You may have heard of Credit Karma, the free credit monitoring and credit repair helper site. You also may have heard it was a scam. Well, it can be all of those things, depending on how you use it. Used right, Credit Karma can be a free, yet valuable tool in keeping track of your financial health.
Why you should use Credit Karma
Credit Karma is a good tool for checking your credit report entries. Notice I did not say “credit score”. Credit Karma is not a good site to check your credit score before you make a purchase. Their scoring system is pretty garbage, and can vary wildly from what a lender will use.
What Credit Karma is good for is regular checking of your credit file for free. With their free account, you can monitor your credit report from two reporting agencies (Equifax and TransUnion). As a member, you have access to your full TransUnion and Equifax credit reports, updated weekly, including highlights showing items that have changed. Use this feature to ensure your credit reports stay error free and watch for payment reporting errors, any strange accounts, unexpected balance increases or credit inquiries to head off credit fraud at the start.
A free Credit Karma membership allows you to monitor your credit report closely without signing up for a fee-based credit monitoring service, or one of those monitoring services that start off free and then stealthily opt you in to their paid service.
Keeping a clean credit report is one way you can increase your credit score, and a high credit score can save money – definitely a frugal living move.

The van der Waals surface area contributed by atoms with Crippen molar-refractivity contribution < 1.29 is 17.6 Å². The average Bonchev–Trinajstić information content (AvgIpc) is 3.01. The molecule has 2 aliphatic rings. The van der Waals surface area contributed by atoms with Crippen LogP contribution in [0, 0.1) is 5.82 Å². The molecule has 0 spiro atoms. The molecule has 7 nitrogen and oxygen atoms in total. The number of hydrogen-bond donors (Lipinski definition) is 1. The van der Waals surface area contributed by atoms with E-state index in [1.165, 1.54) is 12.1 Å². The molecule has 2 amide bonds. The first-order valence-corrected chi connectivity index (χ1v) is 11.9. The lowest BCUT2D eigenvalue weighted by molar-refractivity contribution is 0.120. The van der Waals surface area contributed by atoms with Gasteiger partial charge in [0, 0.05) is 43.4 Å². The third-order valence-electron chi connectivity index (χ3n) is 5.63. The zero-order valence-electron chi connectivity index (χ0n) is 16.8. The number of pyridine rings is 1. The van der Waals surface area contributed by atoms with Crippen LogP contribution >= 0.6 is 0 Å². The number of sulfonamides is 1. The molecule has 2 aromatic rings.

Features on Credit Karma you should not use
Credit Karma prominently features its credit scoring feature. Don’t pay attention to that. Credit Karma bases its scores on VantageScore. VantageScore is not the same as your FICO score, the score used by most lenders. Your FICO score and your VantageScore may vary as much as 50 points, that could be the difference between an acceptable score and a poor score.
The problem with the VantageScore isn’t just the confusion it causes, it’s that Credit Karma is filled with advertising for car loans, credit cards and personal loans that seem to be based on the faux VantageScore. Those ads promise “excellent approval chances”! When your approval changes may not in fact be “excellent” based on your FICO score. So applying for one of these advertised deals may end in disappointment and an additional inquiry on your report for nothing.
In short, view all of those “offers” on Credit Karma as nothing more than advertisements and don’t click them.